SFOpera - Synopsis


The events and characters in the opera are drawn from miners’ ballads, the letters of the writer Louise Clappe (“Dame Shirley”), the diary of Ramón Gil Navarro, the memoirs of fugitive slaves, poems by Chinese immigrants (Songs of Gold Mountain), Shakespeare, Mark Twain, the Argentine poet Alfonsina Storni, a speech by Frederick Douglass, biographies of Lola Montez, and the works of the preeminent 19th-century California historians Hubert Howe Bancroft and Josiah Royce. Most of the incidents depicted actually occurred during the Gold Rush, in 1851, in Rich Bar and in Downieville, on the first Fourth of July in the new state of California.


Scene 1: On the Road to the Sierra The hard-luck miner Clarence epitomizes the “driving, vigorous, restless population” of young men invading Gold Country. Recently arrived from New England, Dame Shirley rides a mule on her way to Rich Bar with her husband Fayette. She is an enthralled and astute observer of landscapes and people, and one of the rare women in these parts. After falling off her mule, she transfers to a wagon driven by the fugitive slave Ned Peters, now a Black cowboy moving west.

Scene 2: Encounter with Indian Women Dame Shirley and Ned are haunted by an unexpected sighting of a group of Indian women. Dame Shirley describes them as “wretched creatures” and “Macbethian witches” and is both challenged and moved by their nakedness, the beauty of their limbs, and the warm, unguarded look in their eyes.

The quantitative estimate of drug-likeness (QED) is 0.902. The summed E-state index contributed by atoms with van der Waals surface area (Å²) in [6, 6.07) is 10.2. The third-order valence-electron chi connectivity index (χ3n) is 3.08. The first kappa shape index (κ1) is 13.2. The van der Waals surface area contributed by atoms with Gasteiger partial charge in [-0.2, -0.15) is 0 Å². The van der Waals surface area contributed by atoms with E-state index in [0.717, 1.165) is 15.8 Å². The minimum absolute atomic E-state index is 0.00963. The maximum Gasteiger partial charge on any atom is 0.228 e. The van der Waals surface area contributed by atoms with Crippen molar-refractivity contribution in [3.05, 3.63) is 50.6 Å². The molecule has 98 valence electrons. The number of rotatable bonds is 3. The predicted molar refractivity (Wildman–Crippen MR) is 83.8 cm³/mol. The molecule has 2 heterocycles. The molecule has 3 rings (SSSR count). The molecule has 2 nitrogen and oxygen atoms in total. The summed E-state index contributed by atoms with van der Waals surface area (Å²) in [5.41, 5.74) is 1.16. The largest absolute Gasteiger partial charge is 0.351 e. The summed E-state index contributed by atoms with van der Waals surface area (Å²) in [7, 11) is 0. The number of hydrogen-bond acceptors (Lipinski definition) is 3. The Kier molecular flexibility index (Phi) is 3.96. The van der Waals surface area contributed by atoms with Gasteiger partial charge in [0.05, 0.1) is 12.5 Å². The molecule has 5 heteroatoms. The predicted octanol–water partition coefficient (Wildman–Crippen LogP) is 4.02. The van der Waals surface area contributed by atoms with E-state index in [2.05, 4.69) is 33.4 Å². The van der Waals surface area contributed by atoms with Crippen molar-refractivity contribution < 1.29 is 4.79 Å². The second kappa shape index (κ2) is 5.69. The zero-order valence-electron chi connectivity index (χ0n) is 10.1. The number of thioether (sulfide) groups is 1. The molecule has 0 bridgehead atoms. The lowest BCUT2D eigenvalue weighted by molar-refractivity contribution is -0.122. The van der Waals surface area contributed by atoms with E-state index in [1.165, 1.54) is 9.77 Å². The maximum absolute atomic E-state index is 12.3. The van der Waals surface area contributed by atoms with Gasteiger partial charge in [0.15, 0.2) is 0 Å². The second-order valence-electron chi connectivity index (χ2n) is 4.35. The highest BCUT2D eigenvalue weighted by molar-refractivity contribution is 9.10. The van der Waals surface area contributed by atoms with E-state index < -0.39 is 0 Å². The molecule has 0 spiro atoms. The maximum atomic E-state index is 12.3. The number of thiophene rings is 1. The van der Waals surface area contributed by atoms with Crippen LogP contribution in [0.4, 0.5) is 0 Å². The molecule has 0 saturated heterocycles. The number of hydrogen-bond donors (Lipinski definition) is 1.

Scene 3: Rich Bar At the bar of the Empire Hotel, the miner Joe Cannon sings his heart out, telling his friends the story of his girlfriend in Missouri, who threw him over for a butcher with red hair. Ah Sing, a vivacious young Chinese prostitute, helps him forget his sorrows. She sizes him up and decides he is the perfect man to help her realize her future ambitions. Panicking in the face of her expectations, Joe runs out into the night.

Scene 4: Late Night at the Empire The miners are totally addicted to gambling, making fortunes, and hopelessly ruining themselves, night after night. Ramón and Josefa work the tables. He deals, she is there to attract the crowd: “Without a girl, there can be no hotel, without a beautiful one, there can be no business.” Joe is a particularly drunk, aggressive customer and his crude advances towards Josefa trigger an ugly incident. Josefa and Ramón remember an afternoon far outside the city when their love was dangerous, fresh, and unobserved.

Scene 5: Coronation Dinner Shirley describes her tiny, primitive log cabin, royally appointed with discarded cans, bottles, boards, and claret cases. Ah Sing appears in a new dress, in a new apartment. When she was a little girl, she was sold for $10, and now she has bought her freedom for $700. Joe, her dream husband, will make a future possible. Ned prepares a “coronation dinner” for Shirley, “the Queen.” Shirley is overwhelmed with the stature and bearing of this profound and beautiful man.